As I see it, the point of a robot is to do lots of simple things in programmable sequence. A self-replicating robot built of DNA is no exception.
"Sequential" and "self-assembly" don't usually go together, because self-assembly happens by itself (hence the name) which means that everything tends to happen at once. Also, self-assembly usually needs to be reversible, so that components can try various positions until they get it right; but that means that the things you've already done tend to come apart while you're doing more things.
Thus, to make things self-assemble in a lengthy sequence of operations requires re-thinking some assumptions. The assumption I've chosen to re-think is that self-assembly needs to be reversible.
A common problem with irreversible self-assembly is that things tend to stick together where you don't want, and then they can't come apart again to find the correct position. But what if the things were very unlikely to stick while bumping around in solution - but very likely to stick if held in close proximity?
A back-of-the-envelope calculation shows that using DNA strands to hold things near each other should be able to increase their effective concentration by a factor of a million or so. (The basic idea is not mine - I learned it from Eric Drexler - but the calculation is mine.)
This is the core of my simple self-replicating robot idea. If things are a million-fold more likely to stick when you hold them where you want them, then you should be able to build structures out of hundreds of the things before something sticks where you don't want it. And my robot design only requires a few dozen building blocks.
The first thing to do is to demonstrate this million-fold speedup in sticking (binding). That's the focus of the current proposal.
My plan is to design some DNA strands to bind very strongly but react very slowly, then demonstrate that they will bind a lot more quickly when held in close proximity. I would do this with pairs of DNA strands, each with a "test" section that binds slowly but strongly to the "test" section on the other strand, and a "holder" section that binds quickly but reversibly to the corresponding "holder" section.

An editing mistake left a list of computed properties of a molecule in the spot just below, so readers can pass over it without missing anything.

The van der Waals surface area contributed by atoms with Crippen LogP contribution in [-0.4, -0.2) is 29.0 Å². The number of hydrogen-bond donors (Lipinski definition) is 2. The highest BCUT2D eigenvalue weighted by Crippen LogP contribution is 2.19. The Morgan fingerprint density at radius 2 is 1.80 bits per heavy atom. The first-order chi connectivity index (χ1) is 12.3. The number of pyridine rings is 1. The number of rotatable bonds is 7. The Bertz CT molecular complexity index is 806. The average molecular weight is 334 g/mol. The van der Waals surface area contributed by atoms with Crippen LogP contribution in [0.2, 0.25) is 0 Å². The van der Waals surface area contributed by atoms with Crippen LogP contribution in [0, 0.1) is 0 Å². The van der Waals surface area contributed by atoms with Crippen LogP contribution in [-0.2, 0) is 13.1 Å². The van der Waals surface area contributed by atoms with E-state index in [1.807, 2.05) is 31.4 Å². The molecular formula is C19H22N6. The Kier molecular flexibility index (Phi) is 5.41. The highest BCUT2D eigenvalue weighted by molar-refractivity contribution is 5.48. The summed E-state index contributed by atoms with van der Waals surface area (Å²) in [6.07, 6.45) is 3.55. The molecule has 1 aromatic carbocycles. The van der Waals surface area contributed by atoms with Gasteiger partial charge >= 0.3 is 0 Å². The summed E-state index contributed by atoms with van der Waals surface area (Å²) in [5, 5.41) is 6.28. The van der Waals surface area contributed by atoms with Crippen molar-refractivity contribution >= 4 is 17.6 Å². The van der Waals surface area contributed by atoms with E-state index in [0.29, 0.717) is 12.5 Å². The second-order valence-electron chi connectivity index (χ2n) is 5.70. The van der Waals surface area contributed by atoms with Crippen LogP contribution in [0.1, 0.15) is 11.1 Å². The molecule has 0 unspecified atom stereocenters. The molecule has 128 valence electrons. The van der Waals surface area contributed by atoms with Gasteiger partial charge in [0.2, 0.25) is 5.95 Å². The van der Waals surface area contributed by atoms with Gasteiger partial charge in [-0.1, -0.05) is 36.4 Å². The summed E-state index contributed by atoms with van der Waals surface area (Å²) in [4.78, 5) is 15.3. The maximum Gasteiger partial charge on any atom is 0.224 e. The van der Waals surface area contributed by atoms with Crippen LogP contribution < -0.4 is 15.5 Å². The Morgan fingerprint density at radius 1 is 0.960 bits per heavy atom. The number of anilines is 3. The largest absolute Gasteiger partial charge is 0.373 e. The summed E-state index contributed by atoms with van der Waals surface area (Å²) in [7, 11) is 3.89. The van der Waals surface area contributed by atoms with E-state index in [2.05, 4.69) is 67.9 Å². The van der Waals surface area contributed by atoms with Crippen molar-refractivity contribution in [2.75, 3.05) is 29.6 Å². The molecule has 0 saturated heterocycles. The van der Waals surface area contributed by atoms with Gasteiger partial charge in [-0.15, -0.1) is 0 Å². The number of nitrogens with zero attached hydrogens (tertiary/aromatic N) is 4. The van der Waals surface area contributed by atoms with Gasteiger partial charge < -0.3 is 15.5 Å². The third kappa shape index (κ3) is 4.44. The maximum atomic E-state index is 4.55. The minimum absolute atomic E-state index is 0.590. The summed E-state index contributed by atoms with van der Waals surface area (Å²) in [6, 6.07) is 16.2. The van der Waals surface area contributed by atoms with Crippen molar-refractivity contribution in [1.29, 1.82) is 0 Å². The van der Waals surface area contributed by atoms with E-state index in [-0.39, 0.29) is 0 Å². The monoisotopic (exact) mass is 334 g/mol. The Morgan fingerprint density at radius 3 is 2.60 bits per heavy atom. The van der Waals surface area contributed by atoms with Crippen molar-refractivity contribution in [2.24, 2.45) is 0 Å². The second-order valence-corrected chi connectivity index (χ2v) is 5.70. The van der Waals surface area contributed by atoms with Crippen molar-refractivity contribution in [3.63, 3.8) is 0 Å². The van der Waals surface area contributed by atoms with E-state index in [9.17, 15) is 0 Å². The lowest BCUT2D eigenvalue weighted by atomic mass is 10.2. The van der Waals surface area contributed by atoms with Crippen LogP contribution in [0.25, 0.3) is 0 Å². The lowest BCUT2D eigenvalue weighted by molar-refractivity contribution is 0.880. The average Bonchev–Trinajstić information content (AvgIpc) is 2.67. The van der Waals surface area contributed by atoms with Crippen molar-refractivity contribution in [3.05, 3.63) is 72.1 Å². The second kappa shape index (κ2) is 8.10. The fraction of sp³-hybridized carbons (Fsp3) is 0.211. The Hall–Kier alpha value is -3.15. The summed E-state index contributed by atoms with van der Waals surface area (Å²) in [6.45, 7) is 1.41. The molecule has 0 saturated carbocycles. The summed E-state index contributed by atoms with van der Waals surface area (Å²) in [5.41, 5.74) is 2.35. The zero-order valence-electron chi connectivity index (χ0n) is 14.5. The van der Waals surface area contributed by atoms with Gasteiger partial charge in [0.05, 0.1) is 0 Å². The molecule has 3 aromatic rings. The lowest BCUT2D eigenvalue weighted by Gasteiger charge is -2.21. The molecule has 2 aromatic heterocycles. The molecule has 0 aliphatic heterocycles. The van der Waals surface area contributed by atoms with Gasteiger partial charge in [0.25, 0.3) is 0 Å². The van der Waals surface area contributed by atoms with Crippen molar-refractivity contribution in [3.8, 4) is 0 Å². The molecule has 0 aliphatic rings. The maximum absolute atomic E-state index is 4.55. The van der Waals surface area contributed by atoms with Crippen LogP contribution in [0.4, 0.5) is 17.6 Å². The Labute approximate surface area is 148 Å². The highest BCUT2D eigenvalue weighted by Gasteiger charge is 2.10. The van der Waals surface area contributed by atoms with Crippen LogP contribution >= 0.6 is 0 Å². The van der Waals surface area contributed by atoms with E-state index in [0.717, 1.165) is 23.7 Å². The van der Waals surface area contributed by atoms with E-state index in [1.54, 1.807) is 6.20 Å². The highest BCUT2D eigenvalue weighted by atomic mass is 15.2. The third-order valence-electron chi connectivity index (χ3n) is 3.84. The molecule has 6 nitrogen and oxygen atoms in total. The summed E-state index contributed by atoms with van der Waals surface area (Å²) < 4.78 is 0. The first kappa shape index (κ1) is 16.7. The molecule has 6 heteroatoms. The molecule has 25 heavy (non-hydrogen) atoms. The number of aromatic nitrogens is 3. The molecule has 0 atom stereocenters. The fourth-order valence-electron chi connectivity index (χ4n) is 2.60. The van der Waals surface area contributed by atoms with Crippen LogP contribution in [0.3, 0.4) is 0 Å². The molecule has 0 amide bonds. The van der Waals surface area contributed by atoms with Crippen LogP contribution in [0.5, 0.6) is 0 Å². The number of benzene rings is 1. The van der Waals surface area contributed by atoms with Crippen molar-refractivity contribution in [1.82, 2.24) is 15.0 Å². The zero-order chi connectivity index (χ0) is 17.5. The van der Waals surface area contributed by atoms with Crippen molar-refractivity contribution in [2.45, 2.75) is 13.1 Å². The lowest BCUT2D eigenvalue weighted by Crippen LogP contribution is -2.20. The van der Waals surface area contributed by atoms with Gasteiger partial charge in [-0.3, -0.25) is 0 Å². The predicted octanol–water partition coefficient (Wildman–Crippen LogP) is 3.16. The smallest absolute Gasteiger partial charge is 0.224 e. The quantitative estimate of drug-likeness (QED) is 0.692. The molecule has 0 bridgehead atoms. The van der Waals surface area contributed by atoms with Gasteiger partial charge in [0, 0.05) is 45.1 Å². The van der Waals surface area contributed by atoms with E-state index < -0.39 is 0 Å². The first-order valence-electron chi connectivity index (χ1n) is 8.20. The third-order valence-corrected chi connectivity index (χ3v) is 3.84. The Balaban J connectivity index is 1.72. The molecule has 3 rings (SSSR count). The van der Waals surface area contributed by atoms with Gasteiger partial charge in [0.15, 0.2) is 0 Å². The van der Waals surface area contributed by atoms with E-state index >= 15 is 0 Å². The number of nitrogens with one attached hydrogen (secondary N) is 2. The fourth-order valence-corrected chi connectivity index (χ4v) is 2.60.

I'd put one FRET pair on the tips of the "holder" sections, and another pair on the "test" sections. This would allow me to tell when the various parts of the strands hooked up.
I'd mix the strands together at a temperature too high for the "holders" to bind, and show that neither FRET pair was close, even after waiting a long time.
Then I'd lower the temperature to where the "holders" would bind, holding the "test" pairs somewhat close to each other. I'd wait a short time, until the "test" pairs also bound.
Then I'd heat the mixture back up, letting the "holder" sections disconnect, and show that the "test" pairs were still together.Instead of temperature change, I could also use strand replacement to free the "holder" strands to bind to each other, and then another replacement to separate them again. That way, all the "test" activity would happen at the same temperature.
So, if all this works, I would be able to demonstrate irreversible self-assembly on command. Once that was established, I'd be ready to make irreversibly assembling building blocks, and eventually build a DNA-programmed DNA robot to hold them together, one at a time, in the correct sequence to make whatever I wanted.